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In the Press

  • On 18 January 2017, the first hearings in the case of Dr. Katarzyna Jachimowicz against the Norwegian Health Board concluded. In 2015, Dr. Jachimowicz lost her employment with a Family Clinic in the municipality of Sauherad. She had refused to insert intrauterine devices (IUDs), which can act as abortifacients. Administering a procedure that could result in abortion contradicted her Christian faith. International law grants medical staff the right to conscientious objection. Still, her superiors fired Dr. Jachimowicz because she failed to comply with an instruction that she considered to be morally wrong.

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  • Convicts who claim to have become Christians should have their religious faith monitored on release to ensure they have not played the system, David Nuttall has suggested.

    Mr Nuttall (Bury North) asked Dame Caroline Spelman, the Church of England's representative in the Commons, what steps the Church is taking to ensure its prison chaplains are not being hoodwinked by devious criminals.

    He said: "Can you explain what measures are in place to monitor prisoners' commitment to the Christian faith after their release from prison?"

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  • A cathedral has removed a clip of a Muslim prayer being recited within its precincts from its Facebook page after it was heavily criticised for allowing the event to take place.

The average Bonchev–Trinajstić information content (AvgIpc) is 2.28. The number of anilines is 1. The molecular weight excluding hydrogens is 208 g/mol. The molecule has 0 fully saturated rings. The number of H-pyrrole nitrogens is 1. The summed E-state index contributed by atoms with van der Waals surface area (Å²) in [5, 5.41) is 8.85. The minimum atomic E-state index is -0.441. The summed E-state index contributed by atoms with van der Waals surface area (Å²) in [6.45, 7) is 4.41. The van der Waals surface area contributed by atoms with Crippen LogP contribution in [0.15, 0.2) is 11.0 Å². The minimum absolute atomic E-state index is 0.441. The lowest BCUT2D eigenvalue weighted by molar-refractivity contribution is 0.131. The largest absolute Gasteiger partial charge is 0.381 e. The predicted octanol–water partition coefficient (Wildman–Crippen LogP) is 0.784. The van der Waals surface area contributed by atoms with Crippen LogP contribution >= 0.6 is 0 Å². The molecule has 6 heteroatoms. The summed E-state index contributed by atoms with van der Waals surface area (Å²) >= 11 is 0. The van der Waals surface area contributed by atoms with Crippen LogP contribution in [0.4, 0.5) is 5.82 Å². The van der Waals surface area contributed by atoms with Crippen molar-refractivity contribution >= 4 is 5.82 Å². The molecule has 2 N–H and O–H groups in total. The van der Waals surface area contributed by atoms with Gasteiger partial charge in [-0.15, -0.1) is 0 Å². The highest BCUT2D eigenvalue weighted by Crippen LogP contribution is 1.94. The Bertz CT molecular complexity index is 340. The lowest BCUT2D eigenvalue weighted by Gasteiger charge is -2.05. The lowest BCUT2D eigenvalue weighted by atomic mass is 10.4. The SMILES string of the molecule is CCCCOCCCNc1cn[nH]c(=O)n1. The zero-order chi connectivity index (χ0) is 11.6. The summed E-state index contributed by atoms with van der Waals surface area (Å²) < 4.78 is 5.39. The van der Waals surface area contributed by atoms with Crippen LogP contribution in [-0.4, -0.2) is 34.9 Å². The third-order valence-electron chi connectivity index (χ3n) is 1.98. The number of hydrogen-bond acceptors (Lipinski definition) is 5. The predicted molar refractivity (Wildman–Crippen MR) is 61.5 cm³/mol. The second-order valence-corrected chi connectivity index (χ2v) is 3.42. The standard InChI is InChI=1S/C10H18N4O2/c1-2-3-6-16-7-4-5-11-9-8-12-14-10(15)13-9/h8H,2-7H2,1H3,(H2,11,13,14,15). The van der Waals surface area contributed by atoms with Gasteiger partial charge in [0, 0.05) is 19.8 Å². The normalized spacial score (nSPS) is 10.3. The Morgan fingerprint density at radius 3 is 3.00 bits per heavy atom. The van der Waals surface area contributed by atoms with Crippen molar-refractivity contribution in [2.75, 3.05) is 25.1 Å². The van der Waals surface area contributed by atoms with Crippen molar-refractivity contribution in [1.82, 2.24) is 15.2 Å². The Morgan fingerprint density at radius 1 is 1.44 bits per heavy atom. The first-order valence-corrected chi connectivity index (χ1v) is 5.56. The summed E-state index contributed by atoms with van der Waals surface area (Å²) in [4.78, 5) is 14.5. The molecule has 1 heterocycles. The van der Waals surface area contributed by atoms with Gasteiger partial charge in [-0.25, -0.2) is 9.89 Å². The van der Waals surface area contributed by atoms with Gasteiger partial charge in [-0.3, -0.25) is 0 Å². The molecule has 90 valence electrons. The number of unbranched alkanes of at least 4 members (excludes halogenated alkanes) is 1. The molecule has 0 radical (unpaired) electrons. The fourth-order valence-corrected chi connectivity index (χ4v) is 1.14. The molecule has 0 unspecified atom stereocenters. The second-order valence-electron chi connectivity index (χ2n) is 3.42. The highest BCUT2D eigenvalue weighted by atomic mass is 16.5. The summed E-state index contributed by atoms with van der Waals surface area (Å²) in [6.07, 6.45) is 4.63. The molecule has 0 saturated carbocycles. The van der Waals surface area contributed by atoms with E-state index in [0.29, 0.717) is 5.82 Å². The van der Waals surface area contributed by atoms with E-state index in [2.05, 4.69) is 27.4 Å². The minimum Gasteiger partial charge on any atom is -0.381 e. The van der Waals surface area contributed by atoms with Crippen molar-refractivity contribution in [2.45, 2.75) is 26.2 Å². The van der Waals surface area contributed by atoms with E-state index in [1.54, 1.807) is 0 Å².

The prayer took place in Gloucester Cathedral’s chapter house as part of the launch of a multi-faith art exhibition, and was well-received by those who attended.

    The cathedral decided to take down its social media post on the event following some of the comments it received on its page

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  • Banking group Lloyds has been named the most inclusive employer in Britain by Stonewall.

    The firm won the accolade after launching a new volunteering programme, forming official partnerships with lesbian, gay, bisexual and transgender charities.

    Lloyds also supported awareness days and social media campaigns as well as flying bisexual and transgender flags at 35 sites.

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  • You may say, “I know the gospel,” but since the gospel is endlessly rich and infinitely multifaceted, there’s always something new to learn about its power and effect (1 Pet. 1:12).

    In the pages of A Disruptive Gospel: Stories and Strategies for Transforming Your City, Mac Pier shows how the gospel has the power to disrupt the status quo, which is indifferent to evil. The gospel disrupted the life of a complacent teenager in South Dakota. It disrupted a cold, hard resistance to historic truth in the boroughs of New York City and the center of Manhattan. It disrupted the high walls between denominations and the even higher walls between the races and classes to form an unprecedented unity and movement to reach the metro region of New York. And it has begun to make use of the new and close connections between the great global cities of the world to spread many of these same influences and effects to other urban centers. This is the story of all that, and - if you're a Christian minister or lay leader - you could hardly find a more encouraging book to read today.